Bringing the owl back to town

Notes from Nature: Mar. 2010

The Institute for Wildlife Ecology is trying to reintroduce the Ural Owl after 50 years | Photo: R. S. Hughes

Not many urban centers can boast a pristine 200-year-old oak forest within their city limits. Just a short ride on public transport from Vienna’s center, though, brings you to just such a place: The Research Institute of Wildlife Ecology in Vienna’s 16th District, where I’ve come to meet Dr. Richard Zink.

These aged, stately oak trees make up some of these south-easternmost reaches of the Vienna Woods, a UNESCO designated biosphere preserve since 2005. This area in particular provides an ideal habitat for the Strix uralensis or Ural owl – a powerful bird with a wingspan of more than a meter. Zink is attempting to reintroduce the species to Austria after an absence of more than 50 years. Since they have no natural predators, these owls display little fear of man, and so became easy pickings for Austria’s hunters of an earlier era. Today’s more environmentally conscious hunters, however, generally no longer pose such a threat.

As we crunch through the snow past a large enclosure of red deer, Zink explains that 22 owls were released last year – 13 in the Vienna Woods, and nine in the wilderness area in south-western Lower Austria. He hopes to establish a self-sustaining population that will form a stepping-stone between natural populations in Slovenia and the Bohemian Forest on the German-Czech Republic border.

Since the nearest release site is some 35 kilometers to our west, Zink doesn’t expect to spot any Ural owls here just yet. Instead, he attempts to attract some tawny owls – a smaller and more ubiquitous relative. He whistles long, undulating hoots that carry in the snow-shrouded silence, and is answered by the shrill, metallic alarm calls of great tits and other small birds. Along with mice, beetles and earthworms, these birds – as they roost or incubate eggs at night – make up a tawny owl’s diet.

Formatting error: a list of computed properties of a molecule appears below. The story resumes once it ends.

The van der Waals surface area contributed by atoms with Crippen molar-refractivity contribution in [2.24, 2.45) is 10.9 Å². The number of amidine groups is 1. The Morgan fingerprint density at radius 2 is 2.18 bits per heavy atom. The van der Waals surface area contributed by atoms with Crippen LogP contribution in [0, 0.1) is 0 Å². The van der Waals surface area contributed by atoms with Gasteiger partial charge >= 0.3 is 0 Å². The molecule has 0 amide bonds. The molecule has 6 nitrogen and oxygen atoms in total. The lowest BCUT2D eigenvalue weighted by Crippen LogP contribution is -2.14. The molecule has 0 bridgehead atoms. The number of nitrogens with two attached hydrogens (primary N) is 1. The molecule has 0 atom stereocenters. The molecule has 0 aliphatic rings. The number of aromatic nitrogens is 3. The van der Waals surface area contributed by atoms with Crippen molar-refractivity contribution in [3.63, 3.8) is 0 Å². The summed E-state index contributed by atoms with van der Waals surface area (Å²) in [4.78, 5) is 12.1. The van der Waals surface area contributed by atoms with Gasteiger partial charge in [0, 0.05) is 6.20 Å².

In contrast to the tawny owl, which thrives in a range of habitats, the Ural owl is more choosey. It requires much larger nest sites, making ancient woodland such as this – all hollow trees and dead wood – vital to its survival. One of the reasons that Zink is so confident that the reintroduction will succeed is that more than 30 sites have been designated ‘core zones’ – areas within the Vienna Woods in which the forest is protected and not managed or harvested.

As we enter a taller, paler, more elegant forest of beech – the dominant tree species of the Vienna Woods – we hear the thin but insistent “sree, sree, sree” of the tree creeper and look up to see it spiralling around a nearby trunk. As we listen again, the silence appears to reverberate about us. “Can you hear that?” asks Zink. It’s not the call of an owl, but the rolling, melancholic voice of the black woodpecker echoing from somewhere deep inside the wood.

Although this is the largest of the woodpeckers, measuring more than 40cm, it should be on its guard in the months and years ahead. As well as mice, rats and the occasional squirrel, it features – albeit infrequently – on the Ural owl’s menu.

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